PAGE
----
I'm prone to exaggeration, but not this time!
On October 24th, in over 120 nations around the world, hundreds of thousands of creative people will be engaged in actions as part of Bill McKibben's 350.org Day of Global Action.
I'm thinking you may be interested. I'm badly hoping you ARE interested:
This is not only the largest creative effort, October 24 is also the largest POLITICAL DAY OF ACTION IN THE HISTORY OF HUMANITY As our global leaders (Obama included) have failed us when it comes to environmental reform, it's up to The People to force the issue, to advance the agenda in the days leading up to Copenhagen (UN Climate Conference).
What is 350.org? Visit the site. Check it out. http://www.350.org
Why are Creatives the center of the movement? Because we are the ones who can advance agendas, change minds, push entire populations to action--not politicians, nor armies.
In New Zealand, Maori tribes will be hanging banners from cliffs. Church bells all along the coast will ring 350 times. In China, over 200 groups will be crafting their unique messages. In the United States, tens of thousands will assemble. In Africa, Yeman, all over Europe...all over the world....October 24 is the largest global day of action we've ever seen.
Get involved. Be part of the solution. I have faith in you, fellow creatives, but not humanity unless you take up the challenge to lead your fellows.
Will US and/ or global business change as result of a new Obama presidency? The question of a new American brand was implied recently with a post by Glenn Rummler on LinkedIn. And I'd like to share my response below. What do you think?
New President... New Global Perception? With the apparent improving perceived value of the U.S. being created by (soon to be) President Obama, what do you see as the largest potential growth asset? Do you see the majority of U.S. businesses and organizations being aware of this? If so, do they know how to capitalize?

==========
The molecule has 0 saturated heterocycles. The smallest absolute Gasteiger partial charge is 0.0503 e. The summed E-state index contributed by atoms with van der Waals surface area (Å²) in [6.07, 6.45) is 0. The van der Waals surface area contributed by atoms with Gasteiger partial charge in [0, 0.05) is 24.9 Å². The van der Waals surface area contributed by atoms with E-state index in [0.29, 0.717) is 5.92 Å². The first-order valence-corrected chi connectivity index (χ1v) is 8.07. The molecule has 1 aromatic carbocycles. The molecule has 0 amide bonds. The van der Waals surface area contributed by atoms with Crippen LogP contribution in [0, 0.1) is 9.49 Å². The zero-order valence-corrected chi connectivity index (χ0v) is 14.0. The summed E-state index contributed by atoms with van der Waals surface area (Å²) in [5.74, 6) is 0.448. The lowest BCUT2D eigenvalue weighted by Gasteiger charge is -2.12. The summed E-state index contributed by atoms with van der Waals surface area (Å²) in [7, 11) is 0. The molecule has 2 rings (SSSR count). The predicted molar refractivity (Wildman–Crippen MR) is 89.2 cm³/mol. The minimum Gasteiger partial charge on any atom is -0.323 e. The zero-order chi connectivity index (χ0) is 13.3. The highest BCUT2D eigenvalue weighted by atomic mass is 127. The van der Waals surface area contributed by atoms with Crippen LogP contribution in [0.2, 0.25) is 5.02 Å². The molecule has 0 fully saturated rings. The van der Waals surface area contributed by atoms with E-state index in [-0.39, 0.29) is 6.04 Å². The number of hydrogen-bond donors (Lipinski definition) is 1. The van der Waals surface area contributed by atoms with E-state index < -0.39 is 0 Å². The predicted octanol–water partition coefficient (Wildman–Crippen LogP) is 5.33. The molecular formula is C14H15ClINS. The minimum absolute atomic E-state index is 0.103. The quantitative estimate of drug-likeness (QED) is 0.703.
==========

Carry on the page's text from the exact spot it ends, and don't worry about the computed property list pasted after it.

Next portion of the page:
- products and services
- the American brand
- American ability to inspire & lead
I would tend to take a "wait & see" approach.
The United States is undergoing a highly publicized, long overdue, much needed, and painful process of revitalizing its own brand. We have a new CEO at the helm with many expectations, and many hopes placed on him, in the face of serious issues far greater than the turnaround of Chrysler by Lee Iacocca.
Some will speculate based on high hopes.
Some will eye the possibilities with more scrutiny than a Swiss Banker (now, there's a brand for you, and notice I didn't say "US Banker").
The fruition of a successful brand revitalization process will require more than a simple tagline, a new gloss of paint, a new image, and new colors. For true vitality and integrity, the US brand must examine and develop improved inner mechanisms, voice, and values—live, breathe, and exercise them—then live up to the promises and tenets everyday.
Only then can we (people, companies, the nations, tribes) enjoy the rewards ("capitalize", perhaps) of the inspiration we have earned.